River in Brazil turned bright green after an invasion of toxic algae.
The Tiete River, which runs for more than 1,000km through Sao Paulo State, is said to be suffering from an uncontrolled spreading of microalgae and water hyacinth.
Grim video footage filmed in a stretch in Novo Horizonte by environmentalists shows the thick, syrup-like algae clinging to the oars of a boat as it navigates the waterway.
Other images show scores of dead fish washed up on the river’s banks, said to have been killed by a change in the oxygen balance in the water caused by the pollution.
The river, the most important commercial waterway in the region, used to teem with fish and wildlife.
But decades of industrial pollution and developments like hydroelectric power stations have, say environmentalists, degraded the river.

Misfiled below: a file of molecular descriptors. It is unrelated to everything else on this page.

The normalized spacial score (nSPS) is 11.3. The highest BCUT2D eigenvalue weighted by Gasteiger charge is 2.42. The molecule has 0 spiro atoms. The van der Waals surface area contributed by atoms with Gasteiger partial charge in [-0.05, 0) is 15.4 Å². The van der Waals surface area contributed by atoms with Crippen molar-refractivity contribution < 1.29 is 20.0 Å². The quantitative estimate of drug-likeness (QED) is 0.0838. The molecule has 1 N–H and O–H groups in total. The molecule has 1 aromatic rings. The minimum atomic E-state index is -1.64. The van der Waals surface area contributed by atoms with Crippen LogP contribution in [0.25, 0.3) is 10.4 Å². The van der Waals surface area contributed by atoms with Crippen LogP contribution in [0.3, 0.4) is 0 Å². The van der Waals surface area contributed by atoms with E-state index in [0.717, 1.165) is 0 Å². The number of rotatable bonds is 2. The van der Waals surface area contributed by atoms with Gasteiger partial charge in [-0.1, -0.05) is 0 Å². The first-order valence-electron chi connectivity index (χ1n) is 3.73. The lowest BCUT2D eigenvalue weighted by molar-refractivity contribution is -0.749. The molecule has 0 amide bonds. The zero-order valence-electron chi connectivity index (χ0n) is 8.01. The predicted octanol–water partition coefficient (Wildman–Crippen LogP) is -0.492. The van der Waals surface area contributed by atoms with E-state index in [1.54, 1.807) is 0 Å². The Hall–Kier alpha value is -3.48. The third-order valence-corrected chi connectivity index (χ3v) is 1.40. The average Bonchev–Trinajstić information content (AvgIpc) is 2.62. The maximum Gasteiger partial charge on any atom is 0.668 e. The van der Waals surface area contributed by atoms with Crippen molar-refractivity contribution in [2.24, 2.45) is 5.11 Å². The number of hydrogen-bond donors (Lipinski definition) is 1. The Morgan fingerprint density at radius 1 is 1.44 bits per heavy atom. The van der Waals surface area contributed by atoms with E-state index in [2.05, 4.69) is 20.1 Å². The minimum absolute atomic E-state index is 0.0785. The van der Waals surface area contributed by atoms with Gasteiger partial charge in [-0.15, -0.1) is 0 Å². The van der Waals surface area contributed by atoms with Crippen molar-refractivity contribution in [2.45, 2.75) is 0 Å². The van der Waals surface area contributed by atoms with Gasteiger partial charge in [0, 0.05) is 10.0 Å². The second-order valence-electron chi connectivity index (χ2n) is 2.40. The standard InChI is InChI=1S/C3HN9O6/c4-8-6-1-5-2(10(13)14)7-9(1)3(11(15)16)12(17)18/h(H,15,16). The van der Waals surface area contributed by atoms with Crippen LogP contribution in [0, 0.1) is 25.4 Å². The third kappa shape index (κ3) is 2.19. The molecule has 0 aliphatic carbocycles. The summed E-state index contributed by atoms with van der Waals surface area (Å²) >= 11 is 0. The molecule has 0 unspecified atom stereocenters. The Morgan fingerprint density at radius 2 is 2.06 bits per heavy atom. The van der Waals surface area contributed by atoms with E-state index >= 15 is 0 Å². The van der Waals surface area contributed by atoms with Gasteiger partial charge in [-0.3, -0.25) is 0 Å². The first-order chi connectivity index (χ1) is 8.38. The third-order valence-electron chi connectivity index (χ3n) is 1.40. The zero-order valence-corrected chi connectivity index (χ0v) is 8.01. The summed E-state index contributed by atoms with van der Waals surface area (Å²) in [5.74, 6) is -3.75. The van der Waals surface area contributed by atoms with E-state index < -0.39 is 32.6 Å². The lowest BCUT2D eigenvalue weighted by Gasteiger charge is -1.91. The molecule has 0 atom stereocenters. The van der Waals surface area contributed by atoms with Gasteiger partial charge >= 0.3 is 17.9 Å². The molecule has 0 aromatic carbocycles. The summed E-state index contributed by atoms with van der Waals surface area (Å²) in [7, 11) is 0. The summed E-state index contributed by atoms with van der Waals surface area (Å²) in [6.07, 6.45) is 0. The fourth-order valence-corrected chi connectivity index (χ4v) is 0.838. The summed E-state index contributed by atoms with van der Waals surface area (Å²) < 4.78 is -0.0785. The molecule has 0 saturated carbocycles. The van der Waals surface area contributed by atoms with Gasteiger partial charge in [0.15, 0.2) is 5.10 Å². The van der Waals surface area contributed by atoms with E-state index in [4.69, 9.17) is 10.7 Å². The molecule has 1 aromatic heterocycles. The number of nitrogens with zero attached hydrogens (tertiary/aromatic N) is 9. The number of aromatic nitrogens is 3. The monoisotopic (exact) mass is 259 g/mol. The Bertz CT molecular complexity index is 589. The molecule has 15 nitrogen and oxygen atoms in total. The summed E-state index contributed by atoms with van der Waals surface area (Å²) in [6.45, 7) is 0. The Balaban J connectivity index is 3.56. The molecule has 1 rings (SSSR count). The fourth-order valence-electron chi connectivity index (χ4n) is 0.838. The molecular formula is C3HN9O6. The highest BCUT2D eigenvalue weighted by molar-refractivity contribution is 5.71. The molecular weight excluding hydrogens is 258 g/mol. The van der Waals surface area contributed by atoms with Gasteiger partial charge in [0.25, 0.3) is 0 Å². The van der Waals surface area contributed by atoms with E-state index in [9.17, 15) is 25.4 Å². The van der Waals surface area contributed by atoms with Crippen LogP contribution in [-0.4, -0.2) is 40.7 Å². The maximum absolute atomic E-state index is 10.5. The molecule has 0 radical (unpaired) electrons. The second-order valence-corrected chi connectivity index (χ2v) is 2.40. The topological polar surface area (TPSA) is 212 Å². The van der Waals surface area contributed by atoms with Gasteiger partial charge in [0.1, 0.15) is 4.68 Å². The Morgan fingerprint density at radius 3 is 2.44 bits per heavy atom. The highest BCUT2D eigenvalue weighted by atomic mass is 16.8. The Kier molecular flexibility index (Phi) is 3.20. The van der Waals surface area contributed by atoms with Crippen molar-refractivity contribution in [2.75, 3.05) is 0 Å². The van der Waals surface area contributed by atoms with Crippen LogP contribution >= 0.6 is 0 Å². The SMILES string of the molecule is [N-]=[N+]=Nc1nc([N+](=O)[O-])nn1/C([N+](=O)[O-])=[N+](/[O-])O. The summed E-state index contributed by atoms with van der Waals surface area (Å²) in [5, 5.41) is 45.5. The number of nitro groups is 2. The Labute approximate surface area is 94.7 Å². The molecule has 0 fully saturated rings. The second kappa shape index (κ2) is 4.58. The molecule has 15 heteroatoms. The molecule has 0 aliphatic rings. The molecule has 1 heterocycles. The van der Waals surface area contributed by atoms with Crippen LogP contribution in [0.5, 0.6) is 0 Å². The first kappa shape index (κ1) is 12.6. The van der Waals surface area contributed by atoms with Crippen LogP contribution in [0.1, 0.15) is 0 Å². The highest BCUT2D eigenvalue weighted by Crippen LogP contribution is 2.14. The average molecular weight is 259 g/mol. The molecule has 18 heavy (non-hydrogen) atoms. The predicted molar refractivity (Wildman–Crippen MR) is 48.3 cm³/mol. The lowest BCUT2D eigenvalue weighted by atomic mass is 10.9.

The Sae Paulo State Environmental Company of the State (Cetesb) has blamed the latest disaster on green algae pollution.
Water hyacinths which block free-flowing waters and massively reduce the water’s oxygen content have also been responsible for fish deaths, reports local media.
Cetesb told local media that the massive invasion of microalgae results from the enrichment of the water with nutrients, mainly phosphorus and nitrogen.
Human waste and farming fertiliser combined with rising temperatures can cause the rapid growth of green algae.
As algae toxins are released into the water they can kill off fish and animals in huge numbers and even spread through the air to humans living by polluted waterways,
Cetesb said that in environments with stagnant water, such as hydroelectric reservoirs, the phenomenon can be even more drastic.
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